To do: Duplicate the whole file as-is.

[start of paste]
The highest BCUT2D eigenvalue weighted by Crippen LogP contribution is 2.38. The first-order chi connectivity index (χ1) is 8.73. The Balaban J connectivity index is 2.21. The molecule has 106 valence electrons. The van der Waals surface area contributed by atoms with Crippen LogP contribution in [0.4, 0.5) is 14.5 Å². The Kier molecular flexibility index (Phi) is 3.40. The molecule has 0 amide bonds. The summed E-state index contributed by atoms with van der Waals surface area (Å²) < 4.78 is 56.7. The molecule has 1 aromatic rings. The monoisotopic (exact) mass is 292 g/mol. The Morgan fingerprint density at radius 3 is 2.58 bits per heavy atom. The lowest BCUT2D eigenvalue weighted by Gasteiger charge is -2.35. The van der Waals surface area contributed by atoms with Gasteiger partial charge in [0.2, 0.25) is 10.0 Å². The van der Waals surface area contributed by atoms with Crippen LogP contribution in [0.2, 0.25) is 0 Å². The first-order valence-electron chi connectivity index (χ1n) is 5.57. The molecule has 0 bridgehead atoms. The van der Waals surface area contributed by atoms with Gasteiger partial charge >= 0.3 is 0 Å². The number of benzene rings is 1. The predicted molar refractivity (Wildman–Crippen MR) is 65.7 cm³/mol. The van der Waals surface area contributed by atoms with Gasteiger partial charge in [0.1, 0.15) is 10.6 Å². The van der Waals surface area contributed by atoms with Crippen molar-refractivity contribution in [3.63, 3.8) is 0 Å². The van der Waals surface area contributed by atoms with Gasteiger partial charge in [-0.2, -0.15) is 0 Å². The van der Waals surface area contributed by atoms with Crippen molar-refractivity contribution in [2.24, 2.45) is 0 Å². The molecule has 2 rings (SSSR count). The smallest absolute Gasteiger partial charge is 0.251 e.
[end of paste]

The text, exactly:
The highest BCUT2D eigenvalue weighted by Crippen LogP contribution is 2.38. The first-order chi connectivity index (χ1) is 8.73. The Balaban J connectivity index is 2.21. The molecule has 106 valence electrons. The van der Waals surface area contributed by atoms with Crippen LogP contribution in [0.4, 0.5) is 14.5 Å². The Kier molecular flexibility index (Phi) is 3.40. The molecule has 0 amide bonds. The summed E-state index contributed by atoms with van der Waals surface area (Å²) < 4.78 is 56.7. The molecule has 1 aromatic rings. The monoisotopic (exact) mass is 292 g/mol. The Morgan fingerprint density at radius 3 is 2.58 bits per heavy atom. The lowest BCUT2D eigenvalue weighted by Gasteiger charge is -2.35. The van der Waals surface area contributed by atoms with Gasteiger partial charge in [0.2, 0.25) is 10.0 Å². The van der Waals surface area contributed by atoms with Crippen LogP contribution in [0.2, 0.25) is 0 Å². The first-order valence-electron chi connectivity index (χ1n) is 5.57. The molecule has 0 bridgehead atoms. The van der Waals surface area contributed by atoms with Gasteiger partial charge >= 0.3 is 0 Å². The number of benzene rings is 1. The predicted molar refractivity (Wildman–Crippen MR) is 65.7 cm³/mol. The van der Waals surface area contributed by atoms with Gasteiger partial charge in [0.1, 0.15) is 10.6 Å². The van der Waals surface area contributed by atoms with Crippen molar-refractivity contribution in [3.63, 3.8) is 0 Å². The van der Waals surface area contributed by atoms with Gasteiger partial charge in [-0.2, -0.15) is 0 Å². The van der Waals surface area contributed by atoms with Crippen molar-refractivity contribution in [2.24, 2.45) is 0 Å². The molecule has 2 rings (SSSR count). The smallest absolute Gasteiger partial charge is 0.251 e.